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    New technologies can help short circuit your chronic pain

    More than 100 million people in this country have pain that won’t go away. Many fail to get relief from pills, shots and surgery, while others trade the pain for side effects such as drowsiness or digestive problems. Unfortunately, too many become addicted to medications while trying to relieve their pain.

    As part of a comprehensive treatment plan, a variety of technologies offer new hope to people living with chronic pain.

    “Pain is one of the most challenging things to treat because its source can be elusive,” says Richard Rosenquist, M.D., chair of the Committee on Pain Medicine and chairman of the department of pain management at the Anesthesiology Institute at the Cleveland Clinic. “That’s why it’s vital to see a physician specializing in pain medicine who can help identify the source of the pain and suggest which pain method might work best.”

    Physician anesthesiologists who specialize in pain management have extensive training and expertise in finding the cause of pain and partnering with patients to create a plan for managing pain and improving function, which may include one or more of the new techniques.

    * Radio waves — Radiofrequency (RF) ablation involves heating a tiny area of nerve tissue, which short circuits pain signals. The pain medicine specialist inserts a needle into the nerve responsible for the pain and zaps it using an electric current created by radio waves.

    * Blocking the pain — Pain medicine physicians inject numbing medication that blocks or dampens pain, and might even stop chronic pain from developing. Pain in the arm or face can be relieved by blocking nerves in the neck, while chronic abdominal pain can be relieved by an injection into nerves supplying the abdomen.

    * Electric signals — Transcutaneous electrical nerve stimulation (TENS) can provide short-term pain relief for certain types of muscle pain by sending low voltage electric signals from a small device to the painful area through pads attached to the skin.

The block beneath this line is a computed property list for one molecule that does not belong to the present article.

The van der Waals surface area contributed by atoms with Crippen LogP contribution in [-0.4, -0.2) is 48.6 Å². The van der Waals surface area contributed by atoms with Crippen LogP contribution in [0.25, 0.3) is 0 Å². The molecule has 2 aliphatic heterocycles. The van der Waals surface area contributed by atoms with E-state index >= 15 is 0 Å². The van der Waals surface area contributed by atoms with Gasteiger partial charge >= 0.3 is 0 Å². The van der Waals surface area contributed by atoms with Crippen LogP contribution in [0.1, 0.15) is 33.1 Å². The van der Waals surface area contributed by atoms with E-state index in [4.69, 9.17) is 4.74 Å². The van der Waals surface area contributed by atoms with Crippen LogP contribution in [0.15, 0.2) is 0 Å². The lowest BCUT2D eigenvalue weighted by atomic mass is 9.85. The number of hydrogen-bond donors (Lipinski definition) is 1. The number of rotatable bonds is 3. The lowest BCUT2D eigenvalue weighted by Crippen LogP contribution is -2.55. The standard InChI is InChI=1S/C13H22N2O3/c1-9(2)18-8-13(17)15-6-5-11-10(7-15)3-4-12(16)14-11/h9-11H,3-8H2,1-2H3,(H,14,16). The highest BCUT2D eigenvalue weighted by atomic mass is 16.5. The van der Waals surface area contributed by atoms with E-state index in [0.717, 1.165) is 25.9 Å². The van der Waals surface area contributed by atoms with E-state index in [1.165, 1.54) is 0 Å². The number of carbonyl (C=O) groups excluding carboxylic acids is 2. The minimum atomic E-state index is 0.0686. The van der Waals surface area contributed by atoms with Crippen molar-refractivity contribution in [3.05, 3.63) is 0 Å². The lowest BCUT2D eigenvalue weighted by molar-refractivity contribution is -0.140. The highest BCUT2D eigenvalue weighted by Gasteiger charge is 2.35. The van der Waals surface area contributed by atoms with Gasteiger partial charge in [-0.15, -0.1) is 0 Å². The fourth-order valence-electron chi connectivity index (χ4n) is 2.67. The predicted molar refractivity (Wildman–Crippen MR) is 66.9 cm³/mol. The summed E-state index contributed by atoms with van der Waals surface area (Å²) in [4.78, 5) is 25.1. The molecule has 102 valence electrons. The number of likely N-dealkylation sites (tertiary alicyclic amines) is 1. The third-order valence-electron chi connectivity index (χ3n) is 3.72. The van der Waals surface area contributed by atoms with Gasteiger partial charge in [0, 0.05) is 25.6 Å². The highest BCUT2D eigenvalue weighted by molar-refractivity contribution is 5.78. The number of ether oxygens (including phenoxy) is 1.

* Spinal cord stimulation — When other methods fail, a pain medicine specialist might recommend spinal cord stimulation (SCS), which uses a pacemaker-like device that replaces the pain with a more tolerable sensation, typically tingling or a massage-like feeling. The physician implants the device in the lower back. When the patient feels pain, such as in the back or numbness in the legs (neuropathy), he or she can use a remote control device to send signals to the painful area.

    * High frequency spinal cord stimulation — A recent study published in Anesthesiology, the medical journal of the ASA, showed that a special high-frequency form of SCS provides significantly greater long-term relief for both chronic back and leg pain, without tingling or other sensations.

    * Pumping the pain away — Special implanted pumps allow the patient to push a button and deliver local anesthetics, narcotics and other pain medications to the spinal cord, bringing relief without the side effects that occur when taking these medications by mouth.

    * On the horizon: using our cells to fight pain – Promising research involves harvesting stem cells from a patient’s bone marrow and injecting them into an area, such as the lower back, that has become painful because tissue has deteriorated. The hope is that the stem cells will build new, healthy tissue and relieve pain for good.

    Chris Power developed complex regional pain syndrome when he fell on his arm. Doctors told him there wasn’t much hope, but his life was changed when he saw a physician anesthesiologist who recommended SCS. Watch Chris tell his story.

    While technology can do wonders for chronic pain, patients can play a big role in managing their pain with some low-tech strategies, including stopping smoking, maintaining a healthy weight to avoid putting stress on hips and knees, and eating healthy foods.

    For more information about chronic pain and the importance of finding a pain medicine specialist, visit our pain management page on

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